School district administrators and other staffers are being deployed to St. Paul schools as the district struggles to get issues of unruly student behavior under control.

In a Monday update to all employees, Superintendent Valeria Silva wrote that she was reassigning an unspecified number of administrators, including cabinet members, to spend "a portion of their day" at sites where fighting-related suspensions have surged.

She also was taking steps to ensure all staff members supervise students in hallways between classes and before and after school, she wrote.

The moves mirror suggestions raised by Denise Rodriguez, president of the St. Paul Federation of Teachers, in a sharply worded Dec. 15 letter that sought support at the school level. They also come as the district and union continue to negotiate over school climate and other contractual issues — and as Silva faces pressure from her new school board bosses to act quickly on school-climate concerns.

On Monday, Rodriguez noted she had yet to hear from teachers that they have seen new staff members in the buildings — a deployment now set for next Tuesday.

"It looks good on paper, but how does it look in the schools?" she said of the changes, which she had hoped would be in place when students returned from winter break last week. In her letter to Silva, Rodriguez wrote that many schools had hit a "crisis level" and that immediate action was needed.

Suspensions and fights soared in the St. Paul Public Schools (SPPS) during a rough first quarter, but it wasn't until a Central High teacher was choked into unconsciousness by a student on Dec. 4 that Silva began taking corrective measures in addition to offering public expressions of concern.

In October, district spokeswoman Toya Stewart Downey told the Star Tribune that the district would not be providing additional personnel in response to brawls that had been reported at Como Park and Humboldt high schools.

Now, the plan is to have up to 50 administrators working in the schools at least through spring break, she said Monday. She insisted that such a deployment was not new under Silva, and that it had been in the works before the union's request. But she acknowledged that the scope had been broadened.

"It also is needed right now," Stewart Downey said.

She would not go so far, however, as to call the situation a "crisis," saying that "the district and its leaders are concerned about the behavior incidents that are happening at a small percentage of SPPS schools."

Fighting-related suspensions jumped by 61 percent in the high schools during first quarter — from 54 to 87, district data show.

Concerns about unruly classrooms and perceived leniency toward students who misbehave helped ignite a Caucus for Change movement that propelled four political newcomers — a new board majority — into office. After the new members took their oaths last week, the board immediately called for aggressive action by Silva on several key topics — school climate and enrollment initiatives among them.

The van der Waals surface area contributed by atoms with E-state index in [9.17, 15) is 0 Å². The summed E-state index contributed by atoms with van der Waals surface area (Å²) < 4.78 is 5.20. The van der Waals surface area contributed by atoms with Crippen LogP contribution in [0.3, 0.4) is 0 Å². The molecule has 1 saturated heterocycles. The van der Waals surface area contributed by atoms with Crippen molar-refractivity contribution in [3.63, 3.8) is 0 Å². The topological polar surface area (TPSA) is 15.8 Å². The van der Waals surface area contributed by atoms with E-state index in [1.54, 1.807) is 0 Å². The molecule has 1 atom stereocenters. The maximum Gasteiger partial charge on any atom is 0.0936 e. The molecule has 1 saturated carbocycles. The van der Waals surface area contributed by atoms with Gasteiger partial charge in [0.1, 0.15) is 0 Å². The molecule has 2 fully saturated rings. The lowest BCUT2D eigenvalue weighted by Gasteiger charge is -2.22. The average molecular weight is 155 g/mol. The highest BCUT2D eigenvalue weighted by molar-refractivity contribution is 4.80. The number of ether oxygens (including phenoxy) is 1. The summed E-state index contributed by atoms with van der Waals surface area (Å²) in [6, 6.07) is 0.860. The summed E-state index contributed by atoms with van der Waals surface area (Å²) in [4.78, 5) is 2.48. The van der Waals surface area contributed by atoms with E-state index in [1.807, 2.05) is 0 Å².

On Monday, Chairman Jon Schumacher said that he was heartened that the superintendent was listening to the union, and he welcomed the moves outlined in her message to employees. He also wanted to learn more.

"My sense is that the community is eager to hear specifically what we're going to be doing short- and long-term," he said. "I think everyone feels a sense of urgency around this."

One move announced by Silva in December requires district officials and school employees to work to share more information about students who are new to schools. For students who transfer to schools within St. Paul, a "transition meeting" will be held between the old school, the new school and the student's family to determine what did or did not work in the previous school. About 120 to 160 students transfer within the district in a given month, and about 40 of those transfers are linked to behavioral issues.

Another move outlined Monday calls for an unspecified number of instructional coaches to work in specific school sites for a part of the day.

As for administrators, Stewart Downey said it was expected they will assist with student arrival and dismissal, provide support in targeted classrooms, mentor students in lunch and breakfast groups, and help with hallway and lunchroom supervision.

Rodriguez suggested that the administrators be deployed to schools for the rest of the year, but the commitment, for now, is through spring break. But Stewart Downey said principals can decide whether the staffers should stay on longer.

By moving to take contract talks to mediation, the union signaled that school-climate concerns were serious enough to call a strike. Contract talks resume Thursday.